By a 27-point margin, 49 percent to 22 percent, Americans who had heard at least something about Monday’s presidential debate said that Clinton did a better job than Trump. Twenty-two percent said neither had done a better job, while 8 percent were unsure.
Those results are broadly in line with other scientific post-debate polls, which also found a sizable advantage for Clinton. (A spate of online reader “polls,” which Trump has touted as showing him ahead, have no scientific grounding whatsoever.)
Seventy-seven percent of those polled, including a majority in both parties, said that Clinton prepared well enough for the debate, compared to just 27 percent who said the same for Trump. Even 43 percent of Republicans said that Trump should have done more preparation.
A majority, 56 percent, said that Clinton displayed a presidential temperament during the debate. Just 34 percent said the same of Trump, who claimed during the debate that his temperament was his “strongest asset.”
Clinton led on laying out her positions, with half of those polled saying she did a better job of explaining her policies, 28 percent naming Trump, and 22 percent unsure. But asked which candidate’s policies they most agreed with, respondents sided with her by a far narrower margin, giving her 44 percent to Trump’s 40 percent.
There was also less perceived difference in the candidates’ honesty. Twenty-four percent of those polled said that Clinton said untrue things very often, and 46 percent that she did so at least somewhat often. A third said that Trump very often said things that were untrue, with 53 percent saying he did so at least somewhat often.
Two-thirds of Americans polled said they’d watched at least part of the debate, while 10 percent had watched only clips or highlights, and 11 percent had only read or watched news stories about it. The opinions of those in the latter groups matter because, as research has found, coverage of a debate can have just as much impact as the debate itself, and because even those who didn’t tune in may still turn out to vote. And there’s generally a perception that coverage was friendlier toward Clinton. Sixty-six percent said that Clinton received more positive news coverage after the debate, while just 6 percent believed that Trump had.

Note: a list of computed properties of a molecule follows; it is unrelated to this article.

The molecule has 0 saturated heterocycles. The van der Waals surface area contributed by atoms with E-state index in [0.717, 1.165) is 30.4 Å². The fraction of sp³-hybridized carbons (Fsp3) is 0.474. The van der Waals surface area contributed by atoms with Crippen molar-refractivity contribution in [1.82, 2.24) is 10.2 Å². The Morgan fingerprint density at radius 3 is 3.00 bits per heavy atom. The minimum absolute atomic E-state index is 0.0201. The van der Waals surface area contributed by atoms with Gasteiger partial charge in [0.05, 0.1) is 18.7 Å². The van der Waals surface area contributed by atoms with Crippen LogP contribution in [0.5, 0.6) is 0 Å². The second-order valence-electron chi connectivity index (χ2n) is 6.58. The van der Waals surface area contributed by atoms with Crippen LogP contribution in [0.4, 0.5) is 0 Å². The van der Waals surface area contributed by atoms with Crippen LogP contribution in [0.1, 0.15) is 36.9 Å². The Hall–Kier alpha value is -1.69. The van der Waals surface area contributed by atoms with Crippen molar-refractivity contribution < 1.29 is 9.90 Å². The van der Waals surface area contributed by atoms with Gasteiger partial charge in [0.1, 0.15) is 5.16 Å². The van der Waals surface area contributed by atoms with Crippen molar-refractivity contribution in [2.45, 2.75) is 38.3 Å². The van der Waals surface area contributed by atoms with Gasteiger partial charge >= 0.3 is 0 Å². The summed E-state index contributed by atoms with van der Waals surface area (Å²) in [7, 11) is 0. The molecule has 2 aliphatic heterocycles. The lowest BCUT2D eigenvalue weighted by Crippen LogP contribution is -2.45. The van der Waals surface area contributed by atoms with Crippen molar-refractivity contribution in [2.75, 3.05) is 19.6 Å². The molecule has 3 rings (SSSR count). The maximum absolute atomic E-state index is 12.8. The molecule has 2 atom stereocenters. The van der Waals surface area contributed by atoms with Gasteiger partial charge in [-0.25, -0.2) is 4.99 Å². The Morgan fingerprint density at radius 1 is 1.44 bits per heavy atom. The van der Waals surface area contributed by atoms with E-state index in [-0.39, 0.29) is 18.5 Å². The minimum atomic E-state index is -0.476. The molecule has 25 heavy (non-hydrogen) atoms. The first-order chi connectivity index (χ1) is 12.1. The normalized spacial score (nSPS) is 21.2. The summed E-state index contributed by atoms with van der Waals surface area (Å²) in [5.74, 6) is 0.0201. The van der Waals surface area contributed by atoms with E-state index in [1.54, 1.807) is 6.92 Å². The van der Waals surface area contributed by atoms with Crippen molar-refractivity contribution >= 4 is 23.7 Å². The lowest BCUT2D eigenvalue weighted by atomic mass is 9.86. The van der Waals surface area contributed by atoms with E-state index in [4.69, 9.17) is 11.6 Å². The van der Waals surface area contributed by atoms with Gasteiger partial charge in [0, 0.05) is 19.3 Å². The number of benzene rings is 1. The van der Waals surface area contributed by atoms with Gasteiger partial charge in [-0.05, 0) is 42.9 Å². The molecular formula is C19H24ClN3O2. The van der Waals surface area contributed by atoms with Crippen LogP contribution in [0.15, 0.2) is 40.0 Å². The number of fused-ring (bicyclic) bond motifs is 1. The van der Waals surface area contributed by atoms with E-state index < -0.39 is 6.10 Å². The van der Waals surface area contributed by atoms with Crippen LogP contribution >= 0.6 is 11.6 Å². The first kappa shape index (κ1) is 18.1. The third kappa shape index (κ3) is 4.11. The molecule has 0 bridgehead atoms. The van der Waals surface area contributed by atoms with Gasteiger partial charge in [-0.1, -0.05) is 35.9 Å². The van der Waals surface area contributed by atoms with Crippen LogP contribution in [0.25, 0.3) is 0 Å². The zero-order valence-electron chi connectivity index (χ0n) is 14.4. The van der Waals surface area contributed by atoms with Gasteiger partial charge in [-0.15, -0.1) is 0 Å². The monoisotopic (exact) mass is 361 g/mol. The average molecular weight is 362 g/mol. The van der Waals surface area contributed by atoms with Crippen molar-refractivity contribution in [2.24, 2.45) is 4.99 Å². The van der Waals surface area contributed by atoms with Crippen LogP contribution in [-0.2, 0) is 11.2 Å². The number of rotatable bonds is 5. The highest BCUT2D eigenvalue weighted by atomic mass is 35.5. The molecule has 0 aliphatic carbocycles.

There were, however, considerable differences between those who watched at least parts of the debate and those who watched only clips or news coverage, not least because the latter group was significantly more Republican. Those who watched at least part of the debate said by a 30-point margin, 53 percent to 23 percent, that Clinton won, while those who watched highlights or read news stories said so by a narrower 17-point margin, 35 percent to 18 percent.
While Democrats who’d paid attention to the debate saw it as a win for Clinton, Republicans were less enthusiastic about Trump’s performance. Eighty-two percent of Democrats polled said that Clinton won, and similar percentages gave her high marks for preparation, temperament, truthfulness and policy chops.
In contrast, just 43 percent of Republicans polled said that Trump did better, with 17 percent believing that Clinton outperformed him, and 35 percent that neither candidate won the debate. A fifth said that the debate worsened their opinion of the Republican nominee. Less than a third said they believed that most Americans would say Trump had won.
Independents who were polled also favored Clinton, saying by a 14-point margin, 39 percent to 25 percent, that she won the debate over Trump. Forty-four percent felt she displayed a presidential temperament, while just 35 percent said the same of Trump.
But they reported that the debate had worsened, rather than improved, their opinions of both candidates ― by a 16-point margin in Clinton’s case, and by an 11-point margin in Trump’s. Majorities also thought that both candidates lied at least somewhat often during the debate.
It’s still too early to know exactly how much bearing Clinton’s performance in the debate will have on her performance in the polls, which gave her only a tight lead in the run-up to the event. While the debate worsened views of Trump among respondents overall, it did relatively little overall to change views of her:
Americans, though, are already anticipating a rematch. Sixty-one percent say that they’re looking forward to watching future debates.
The HuffPost/YouGov poll consisted of 1,000 completed interviews conducted Sept. 27-Sept. 28 among U.S. adults, using a sample selected from YouGov’s opt-in online panel to match the demographics and other characteristics of the adult U.S. population.
The Huffington Post has teamed up with YouGov to conduct daily opinion polls. You can learn more about this project and take part in YouGov’s nationally representative opinion polling. Data from all HuffPost/YouGov polls can be foundhere. More details on the polls’ methodology are available here.
Most surveys report a margin of error that represents some, but not all, potential survey errors. YouGov’s reports include a model-based margin of error, which rests on a specific set of statistical assumptions about the selected sample, rather than the standard methodology for random probability sampling. If these assumptions are wrong, the model-based margin of error may also be inaccurate. Click here for a more detailed explanation of the model-based margin of error.
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